Changes in the World and Their Effect on Energy

March 15, 2011

Everywhere we look things are always changing.  Now that winter is leaving, spring has sprung.  In Houston we’re back up to the mid 70’s and we hope that lasts a long time.  While we may not be able to see some of the changes, like the movement of the stars, the changing face of the planet, or the shrinking of my book collection as I slowly switch everything over to the Kindle, other things are more apparent.  The birth of a baby bird or the emptying of a glass of a pleasant draught on a warm winter day, or the regime change of a country are all easy to see.

Lots has happened recently throughout the world.  Southern Sudan has seceded from the rest of the country.  Egypt and Libya have experienced popular uprisings, and other countries in the region are holding their breath to see what happens next.

You might be asking yourself, “why is he talking about this in an energy blog?” or “how can it possibly affect me?” This is a perfect time to talk about how events in other countries can affect the energy polices at home.

Egypt has a long history.  It has kept our imagination for centuries. From Herodotus to Sadat, from Alexander to Cleopatra, the great names associated with Egypt are innumerable.  The entire world can identify the famous objects from the land of the Nile (even when they’re in other countries).

Suez Canal as seen from Earth’s orbit

Modern Egypt produces about 660 thousand barrels of oil a day. In recent years it has grown its natural gas industry and has the third largest reserve of natural gas in Africa. Egypt is very important in the energy field for a different reason, the Suez Canal. While the largest hydrocarbon tankers are too large to pass through, 20% of the shipping that goes through the canal is hydrocarbon transportation.  If the canal were to shut down it would add a week or two to time to transport the hydrocarbons to their destination.  If that happen the increased transportation cost would make the cost of crude oil rise.  That’s why I’m talking about Egypt in an energy blog.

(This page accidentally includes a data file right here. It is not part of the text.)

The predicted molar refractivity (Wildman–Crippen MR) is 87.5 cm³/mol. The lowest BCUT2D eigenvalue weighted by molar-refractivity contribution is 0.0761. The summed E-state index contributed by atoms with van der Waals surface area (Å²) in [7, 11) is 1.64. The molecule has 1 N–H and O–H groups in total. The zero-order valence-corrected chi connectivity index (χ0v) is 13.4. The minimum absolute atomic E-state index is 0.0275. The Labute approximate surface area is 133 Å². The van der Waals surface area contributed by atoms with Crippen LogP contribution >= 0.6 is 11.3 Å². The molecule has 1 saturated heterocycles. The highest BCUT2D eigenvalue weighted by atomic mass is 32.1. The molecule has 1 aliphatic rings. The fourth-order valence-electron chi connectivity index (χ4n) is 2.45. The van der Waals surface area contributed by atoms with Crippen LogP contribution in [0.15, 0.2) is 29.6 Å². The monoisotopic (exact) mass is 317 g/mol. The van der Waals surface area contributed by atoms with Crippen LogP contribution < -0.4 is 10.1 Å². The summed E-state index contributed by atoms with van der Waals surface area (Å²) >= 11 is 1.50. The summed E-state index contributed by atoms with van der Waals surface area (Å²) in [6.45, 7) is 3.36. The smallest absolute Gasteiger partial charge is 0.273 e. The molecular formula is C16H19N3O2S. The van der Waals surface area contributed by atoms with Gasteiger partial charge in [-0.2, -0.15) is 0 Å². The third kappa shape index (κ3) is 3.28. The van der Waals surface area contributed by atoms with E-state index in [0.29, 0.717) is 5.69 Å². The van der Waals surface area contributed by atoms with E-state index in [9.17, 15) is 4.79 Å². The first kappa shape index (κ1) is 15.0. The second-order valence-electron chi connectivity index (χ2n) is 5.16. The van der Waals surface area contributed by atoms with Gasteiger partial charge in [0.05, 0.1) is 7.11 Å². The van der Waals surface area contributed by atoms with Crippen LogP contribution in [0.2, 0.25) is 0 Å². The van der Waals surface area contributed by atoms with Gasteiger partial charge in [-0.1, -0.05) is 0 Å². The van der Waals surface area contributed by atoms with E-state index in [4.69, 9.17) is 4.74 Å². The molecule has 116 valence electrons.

Libya has always been at the center of trade.  Under both the Phoenician and the Romans it prospered.  It was a major and power trade location in the 19th century as well.  It was an Italian colony during World War I and administer by the British after World War II.  After gaining independence in 1951, its current government came to power in 1969.  Currently there are large protests occurring across the country.

Again you may ask, “how does this affect me?’

Libya is a member of OPEC and has the largest oil reserves in Africa (44.3 billion barrels).  They produce about 1.4 million barrels a day.  The profit of the oil exports accounts for 80% of their revenue.  If all oil production in Libya stopped, Saudi Arabia might be able to use its excess capacity to keep global oil production levels stable.  But that’s assuming nothing else happens.   And the longer Libya is not producing, the more likely something else would happen.  In any of these events, the price of crude oil would climb, and with that the cost of gasoline and other petro products would go up (the cost of crude oil has leapt up to $99 over the past couple of days as a response to the protests).

back alley
Creative Commons License photo credit: tvol

As you can see, events throughout the world can affect you.  Therefore you should pay attention to what’s going on around you (if you walk with your head down you might run into that new shelves they have at Half Price Books).  Thankfully not all of it is as confusing as complexity theory.

Authored By Daniel Burch

An inveterate punster, amateur chef, and fencer, Daniel B has a double degree in History and Museum Science from Baylor. He currently serves as the Assistant Program Coordinator for the Wiess Energy Hall and Adult Education at HMNS.

One response to “Changes in the World and Their Effect on Energy”

  1. Nick says:

    Great article. A good reminder that world events don’t just affect the world in an economic sense (evident at the gas pumps) but also affect our natural environment.

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